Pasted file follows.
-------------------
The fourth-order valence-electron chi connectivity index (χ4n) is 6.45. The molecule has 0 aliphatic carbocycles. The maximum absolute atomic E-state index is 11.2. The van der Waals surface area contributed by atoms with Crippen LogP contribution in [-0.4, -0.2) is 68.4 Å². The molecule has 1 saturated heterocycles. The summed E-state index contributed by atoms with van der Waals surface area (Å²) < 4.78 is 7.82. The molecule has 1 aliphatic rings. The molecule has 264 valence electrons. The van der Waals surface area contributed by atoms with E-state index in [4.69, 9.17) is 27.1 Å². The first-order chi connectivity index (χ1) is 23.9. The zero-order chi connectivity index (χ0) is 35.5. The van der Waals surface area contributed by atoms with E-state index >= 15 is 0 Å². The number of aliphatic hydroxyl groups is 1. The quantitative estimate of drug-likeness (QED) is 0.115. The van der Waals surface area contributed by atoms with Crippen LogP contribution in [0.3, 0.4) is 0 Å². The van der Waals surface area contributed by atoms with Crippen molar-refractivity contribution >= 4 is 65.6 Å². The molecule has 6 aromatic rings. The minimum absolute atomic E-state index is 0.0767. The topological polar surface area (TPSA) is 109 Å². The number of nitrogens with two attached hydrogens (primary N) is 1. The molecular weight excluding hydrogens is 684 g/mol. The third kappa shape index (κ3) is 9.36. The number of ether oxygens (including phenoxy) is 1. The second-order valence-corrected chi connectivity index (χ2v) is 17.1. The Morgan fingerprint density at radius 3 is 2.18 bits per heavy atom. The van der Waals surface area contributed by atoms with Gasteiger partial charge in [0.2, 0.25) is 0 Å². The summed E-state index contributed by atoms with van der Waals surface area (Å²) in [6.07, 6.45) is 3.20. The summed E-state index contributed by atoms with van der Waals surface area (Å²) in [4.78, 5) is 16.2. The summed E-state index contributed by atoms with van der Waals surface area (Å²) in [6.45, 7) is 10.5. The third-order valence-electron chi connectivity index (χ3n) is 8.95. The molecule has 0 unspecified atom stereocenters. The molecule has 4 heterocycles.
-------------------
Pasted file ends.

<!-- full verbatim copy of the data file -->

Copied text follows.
The fourth-order valence-electron chi connectivity index (χ4n) is 6.45. The molecule has 0 aliphatic carbocycles. The maximum absolute atomic E-state index is 11.2. The van der Waals surface area contributed by atoms with Crippen LogP contribution in [-0.4, -0.2) is 68.4 Å². The molecule has 1 saturated heterocycles. The summed E-state index contributed by atoms with van der Waals surface area (Å²) < 4.78 is 7.82. The molecule has 1 aliphatic rings. The molecule has 264 valence electrons. The van der Waals surface area contributed by atoms with E-state index in [4.69, 9.17) is 27.1 Å². The first-order chi connectivity index (χ1) is 23.9. The zero-order chi connectivity index (χ0) is 35.5. The van der Waals surface area contributed by atoms with E-state index >= 15 is 0 Å². The number of aliphatic hydroxyl groups is 1. The quantitative estimate of drug-likeness (QED) is 0.115. The van der Waals surface area contributed by atoms with Crippen LogP contribution in [0.3, 0.4) is 0 Å². The van der Waals surface area contributed by atoms with Crippen molar-refractivity contribution >= 4 is 65.6 Å². The molecule has 6 aromatic rings. The minimum absolute atomic E-state index is 0.0767. The topological polar surface area (TPSA) is 109 Å². The number of nitrogens with two attached hydrogens (primary N) is 1. The molecular weight excluding hydrogens is 684 g/mol. The third kappa shape index (κ3) is 9.36. The number of ether oxygens (including phenoxy) is 1. The second-order valence-corrected chi connectivity index (χ2v) is 17.1. The Morgan fingerprint density at radius 3 is 2.18 bits per heavy atom. The van der Waals surface area contributed by atoms with Gasteiger partial charge in [0.2, 0.25) is 0 Å². The summed E-state index contributed by atoms with van der Waals surface area (Å²) in [6.07, 6.45) is 3.20. The summed E-state index contributed by atoms with van der Waals surface area (Å²) in [4.78, 5) is 16.2. The summed E-state index contributed by atoms with van der Waals surface area (Å²) in [6.45, 7) is 10.5. The third-order valence-electron chi connectivity index (χ3n) is 8.95. The molecule has 0 unspecified atom stereocenters. The molecule has 4 heterocycles.